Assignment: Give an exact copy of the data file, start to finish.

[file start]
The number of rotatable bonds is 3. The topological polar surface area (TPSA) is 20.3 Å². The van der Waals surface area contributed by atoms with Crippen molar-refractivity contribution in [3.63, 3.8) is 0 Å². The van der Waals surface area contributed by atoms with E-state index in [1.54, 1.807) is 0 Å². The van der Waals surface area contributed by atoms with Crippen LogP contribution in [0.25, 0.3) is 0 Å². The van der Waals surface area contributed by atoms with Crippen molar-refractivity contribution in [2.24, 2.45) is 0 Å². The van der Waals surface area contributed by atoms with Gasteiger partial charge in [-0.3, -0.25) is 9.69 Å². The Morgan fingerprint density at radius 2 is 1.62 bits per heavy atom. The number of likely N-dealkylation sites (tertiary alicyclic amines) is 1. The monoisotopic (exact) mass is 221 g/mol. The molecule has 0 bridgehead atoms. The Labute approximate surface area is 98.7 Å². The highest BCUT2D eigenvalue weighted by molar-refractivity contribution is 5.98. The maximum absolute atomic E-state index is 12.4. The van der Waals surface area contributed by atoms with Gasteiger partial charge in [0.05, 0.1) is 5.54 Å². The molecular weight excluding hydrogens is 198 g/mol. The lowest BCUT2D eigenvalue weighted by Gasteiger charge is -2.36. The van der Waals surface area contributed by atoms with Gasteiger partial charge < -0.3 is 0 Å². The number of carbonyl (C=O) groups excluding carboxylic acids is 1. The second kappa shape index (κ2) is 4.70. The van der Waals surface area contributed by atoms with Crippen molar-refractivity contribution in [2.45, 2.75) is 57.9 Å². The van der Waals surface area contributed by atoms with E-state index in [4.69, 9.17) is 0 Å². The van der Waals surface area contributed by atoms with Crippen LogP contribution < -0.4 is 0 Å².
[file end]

The number of rotatable bonds is 3. The topological polar surface area (TPSA) is 20.3 Å². The van der Waals surface area contributed by atoms with Crippen molar-refractivity contribution in [3.63, 3.8) is 0 Å². The van der Waals surface area contributed by atoms with E-state index in [1.54, 1.807) is 0 Å². The van der Waals surface area contributed by atoms with Crippen LogP contribution in [0.25, 0.3) is 0 Å². The van der Waals surface area contributed by atoms with Crippen molar-refractivity contribution in [2.24, 2.45) is 0 Å². The van der Waals surface area contributed by atoms with Gasteiger partial charge in [-0.3, -0.25) is 9.69 Å². The Morgan fingerprint density at radius 2 is 1.62 bits per heavy atom. The number of likely N-dealkylation sites (tertiary alicyclic amines) is 1. The monoisotopic (exact) mass is 221 g/mol. The molecule has 0 bridgehead atoms. The Labute approximate surface area is 98.7 Å². The highest BCUT2D eigenvalue weighted by molar-refractivity contribution is 5.98. The maximum absolute atomic E-state index is 12.4. The van der Waals surface area contributed by atoms with Gasteiger partial charge in [0.05, 0.1) is 5.54 Å². The molecular weight excluding hydrogens is 198 g/mol. The lowest BCUT2D eigenvalue weighted by Gasteiger charge is -2.36. The van der Waals surface area contributed by atoms with Gasteiger partial charge < -0.3 is 0 Å². The number of carbonyl (C=O) groups excluding carboxylic acids is 1. The second kappa shape index (κ2) is 4.70. The van der Waals surface area contributed by atoms with Crippen molar-refractivity contribution in [2.45, 2.75) is 57.9 Å². The van der Waals surface area contributed by atoms with E-state index in [4.69, 9.17) is 0 Å². The van der Waals surface area contributed by atoms with Crippen LogP contribution < -0.4 is 0 Å².